You must also remember that people generally think the worst when they hear the word cancer. Thus, it is your responsibility to inform them on the extent of your breast cancer diagnosis. For some people, knowing the severity or stage of your cancer makes them feel more at ease as they can offer better support. Knowledge is power, so giving information regarding your breast cancer stage may assuage everyone’s fears and anxieties.
You can also withhold certain information if you don’t feel like sharing every detail about your treatment plans. It would help to tailor your words and modify them depending on whom you are addressing. This is very important, especially when you tell your children about illness. Keep it simple and light for the young ones. You don’t want them to feel scared because it will also affect you. How you cope is the most important consideration.
Consider the Right Time and Place to Have the Talk
When it comes to sensitive matters, timing helps. Breaking the bad news will be very hard for your family and friends to hear. A breast cancer diagnosis will also elicit a range of feelings for people like shock, sadness, anger, or denial. As such, you need the appropriate time and place to hold the conversation.
You may start by getting in touch with them via phone or text and say you have an urgent matter to address. With this, they can prepare their minds for a serious discussion. Then, set a time and place for the conversation. Think of a safe space where everyone involved can express themselves freely.
Encourage your family and friends to tell you what they have in mind so you can both work through your feelings together. Though talking about breast cancer is never easy, it would help to do the following:
- Learn your emotional triggers ahead so you can respond to sensitive topics and questions.
- Affirm that it is okay to cry, ask questions, and share their thoughts.
- Tell them what will help you, such as offering emotional support by spending time together or doing practical things like chores and running errands.
Stay True to Yourself As You Break the News
Though it can be hard, remain true to who you are as you share the diagnosis. Remember, breast cancer only changes the configuration of your breasts, but it will never change your beautiful personality. When talking about something this sensitive, stay authentic throughout the entire conversation. This will open doors and ensure productive conversations because people will not have to tip-toe around you. After all, you would also like a sense of normalcy as you go through your cancer journey.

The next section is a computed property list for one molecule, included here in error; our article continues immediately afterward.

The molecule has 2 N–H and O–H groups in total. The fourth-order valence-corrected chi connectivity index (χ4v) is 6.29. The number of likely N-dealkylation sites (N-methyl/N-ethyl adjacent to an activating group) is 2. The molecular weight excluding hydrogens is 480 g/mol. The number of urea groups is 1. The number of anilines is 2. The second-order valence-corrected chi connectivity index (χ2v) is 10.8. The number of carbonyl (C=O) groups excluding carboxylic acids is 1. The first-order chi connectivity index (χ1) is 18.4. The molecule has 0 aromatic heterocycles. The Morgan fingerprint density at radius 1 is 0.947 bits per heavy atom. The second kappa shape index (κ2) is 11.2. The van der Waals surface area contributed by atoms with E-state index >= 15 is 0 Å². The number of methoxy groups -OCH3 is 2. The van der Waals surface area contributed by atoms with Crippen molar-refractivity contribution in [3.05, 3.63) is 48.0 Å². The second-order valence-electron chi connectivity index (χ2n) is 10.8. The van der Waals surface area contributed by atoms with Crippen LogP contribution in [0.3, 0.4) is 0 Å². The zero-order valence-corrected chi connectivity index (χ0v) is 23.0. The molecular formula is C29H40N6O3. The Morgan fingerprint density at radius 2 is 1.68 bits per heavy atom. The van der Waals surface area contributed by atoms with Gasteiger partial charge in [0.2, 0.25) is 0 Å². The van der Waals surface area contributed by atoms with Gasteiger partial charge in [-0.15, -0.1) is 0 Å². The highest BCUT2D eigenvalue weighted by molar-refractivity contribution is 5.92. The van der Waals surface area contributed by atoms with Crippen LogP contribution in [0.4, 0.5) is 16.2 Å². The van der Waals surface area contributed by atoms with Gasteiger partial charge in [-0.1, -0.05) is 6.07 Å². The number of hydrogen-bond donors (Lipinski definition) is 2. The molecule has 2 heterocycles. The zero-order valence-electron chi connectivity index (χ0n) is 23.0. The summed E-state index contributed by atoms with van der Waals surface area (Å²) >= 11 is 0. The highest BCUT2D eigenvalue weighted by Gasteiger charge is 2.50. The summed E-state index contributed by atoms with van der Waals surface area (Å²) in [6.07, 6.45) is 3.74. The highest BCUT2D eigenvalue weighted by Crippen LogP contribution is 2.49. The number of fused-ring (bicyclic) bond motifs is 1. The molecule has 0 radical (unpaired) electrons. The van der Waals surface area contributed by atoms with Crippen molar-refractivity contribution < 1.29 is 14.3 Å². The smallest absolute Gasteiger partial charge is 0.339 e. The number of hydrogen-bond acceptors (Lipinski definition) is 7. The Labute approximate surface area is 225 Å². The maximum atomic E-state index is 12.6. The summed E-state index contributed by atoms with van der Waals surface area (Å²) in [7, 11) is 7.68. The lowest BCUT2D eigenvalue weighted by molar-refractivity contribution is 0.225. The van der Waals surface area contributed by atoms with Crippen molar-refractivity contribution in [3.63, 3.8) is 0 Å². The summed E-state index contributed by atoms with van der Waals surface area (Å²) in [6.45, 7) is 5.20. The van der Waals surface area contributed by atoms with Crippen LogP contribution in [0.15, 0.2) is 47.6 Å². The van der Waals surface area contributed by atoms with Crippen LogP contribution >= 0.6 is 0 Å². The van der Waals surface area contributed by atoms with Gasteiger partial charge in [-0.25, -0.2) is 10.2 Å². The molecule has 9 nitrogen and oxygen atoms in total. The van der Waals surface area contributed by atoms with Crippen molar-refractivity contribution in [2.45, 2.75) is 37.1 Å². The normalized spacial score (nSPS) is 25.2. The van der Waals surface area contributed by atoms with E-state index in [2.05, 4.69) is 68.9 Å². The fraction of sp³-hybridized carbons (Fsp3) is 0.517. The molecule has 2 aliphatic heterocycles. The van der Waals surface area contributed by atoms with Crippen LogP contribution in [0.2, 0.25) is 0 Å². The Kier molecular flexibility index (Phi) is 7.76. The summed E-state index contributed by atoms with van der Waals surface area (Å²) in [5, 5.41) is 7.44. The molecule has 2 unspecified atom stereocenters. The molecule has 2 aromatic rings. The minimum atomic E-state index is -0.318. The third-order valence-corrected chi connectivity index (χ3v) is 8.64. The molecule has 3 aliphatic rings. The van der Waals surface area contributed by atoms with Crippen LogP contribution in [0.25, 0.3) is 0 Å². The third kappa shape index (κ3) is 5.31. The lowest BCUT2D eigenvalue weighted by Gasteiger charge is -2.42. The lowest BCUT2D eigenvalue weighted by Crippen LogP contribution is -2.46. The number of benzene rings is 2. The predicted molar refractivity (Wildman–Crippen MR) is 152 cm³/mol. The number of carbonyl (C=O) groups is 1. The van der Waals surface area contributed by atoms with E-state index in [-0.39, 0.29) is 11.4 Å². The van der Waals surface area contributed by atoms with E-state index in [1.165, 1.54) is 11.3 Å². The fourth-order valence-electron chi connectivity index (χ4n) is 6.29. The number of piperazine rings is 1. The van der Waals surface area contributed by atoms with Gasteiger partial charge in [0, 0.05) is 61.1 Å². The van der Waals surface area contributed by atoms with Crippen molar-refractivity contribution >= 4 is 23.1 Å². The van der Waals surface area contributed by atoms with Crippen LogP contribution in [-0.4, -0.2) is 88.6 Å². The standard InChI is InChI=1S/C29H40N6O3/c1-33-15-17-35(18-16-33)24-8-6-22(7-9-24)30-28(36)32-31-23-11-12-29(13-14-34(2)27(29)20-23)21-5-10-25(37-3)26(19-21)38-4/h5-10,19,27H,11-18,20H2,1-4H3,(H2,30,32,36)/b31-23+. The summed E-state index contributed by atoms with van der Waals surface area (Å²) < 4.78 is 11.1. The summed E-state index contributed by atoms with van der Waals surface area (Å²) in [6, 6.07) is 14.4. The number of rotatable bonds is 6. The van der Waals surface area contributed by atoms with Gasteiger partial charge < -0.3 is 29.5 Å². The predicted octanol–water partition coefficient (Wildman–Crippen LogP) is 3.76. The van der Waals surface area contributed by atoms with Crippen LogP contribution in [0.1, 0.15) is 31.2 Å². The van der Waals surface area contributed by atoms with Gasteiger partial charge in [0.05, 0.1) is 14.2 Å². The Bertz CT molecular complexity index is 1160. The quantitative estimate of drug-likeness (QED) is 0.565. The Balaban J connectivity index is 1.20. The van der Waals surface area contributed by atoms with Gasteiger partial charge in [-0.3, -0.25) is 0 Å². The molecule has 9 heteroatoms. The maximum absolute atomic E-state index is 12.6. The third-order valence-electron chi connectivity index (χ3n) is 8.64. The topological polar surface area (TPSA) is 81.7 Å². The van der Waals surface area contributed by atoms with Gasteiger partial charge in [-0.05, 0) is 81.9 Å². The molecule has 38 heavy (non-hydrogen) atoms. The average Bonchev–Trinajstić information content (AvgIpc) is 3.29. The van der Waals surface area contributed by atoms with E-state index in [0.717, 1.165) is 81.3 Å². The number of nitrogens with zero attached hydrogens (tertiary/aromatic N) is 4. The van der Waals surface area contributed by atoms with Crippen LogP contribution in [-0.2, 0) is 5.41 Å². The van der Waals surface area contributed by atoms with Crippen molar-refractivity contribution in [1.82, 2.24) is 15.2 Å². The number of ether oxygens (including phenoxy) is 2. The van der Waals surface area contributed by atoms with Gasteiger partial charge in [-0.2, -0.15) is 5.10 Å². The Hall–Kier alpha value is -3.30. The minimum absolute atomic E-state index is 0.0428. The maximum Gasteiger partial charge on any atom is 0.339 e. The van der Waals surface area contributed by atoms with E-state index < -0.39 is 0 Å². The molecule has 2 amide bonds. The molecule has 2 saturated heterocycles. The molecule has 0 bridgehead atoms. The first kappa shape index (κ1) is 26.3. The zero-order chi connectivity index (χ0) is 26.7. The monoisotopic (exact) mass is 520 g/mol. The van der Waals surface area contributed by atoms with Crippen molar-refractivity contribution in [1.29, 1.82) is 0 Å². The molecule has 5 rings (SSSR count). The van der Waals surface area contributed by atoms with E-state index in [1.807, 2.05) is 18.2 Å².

If you choose to be honest about the diagnosis and course of treatment, you can take a few family members with you to the checkup, so they can hear what your oncologist says. It is better to have more people there so you can compare notes afterwards. When you feel emotional, it may be impossible to take in everything that the doctor says. Having family or friends with you offers a tremendous morale boost.
You can even trace back your family history to determine if anyone has had breast cancer and how they fared in their respective treatments. Having this conversation with your family is crucial because, in some cases, breast cancer can be hereditary. This means you could have the carrier DNA that passes breast cancer from generation to generation.
Your family may therefore feel inclined to undergo genetic screening by taking the CircleDNA test to find out if they’re at higher risk for certain cancers. In turn, this allows them to stay more proactive with nutrition, clinical scans, and other preventative measures. The key to beat breast cancer and many other cancers is early detection, as it prevents escalations and increases the chances of survival.
Do not hesitate to tell your loved ones about your wishes. For example, if you have a severe diagnosis, you may want to discuss a living will or give someone a medical power of attorney. Though most people do not like these emotionally charged conversations, it is vital to bravely face your situation and discuss all the details. Having a plan in place will provide more security for you and your loved ones. With the right preparation, you can move through challenging conversations with grace, hope, love in your heart and loved ones by your side.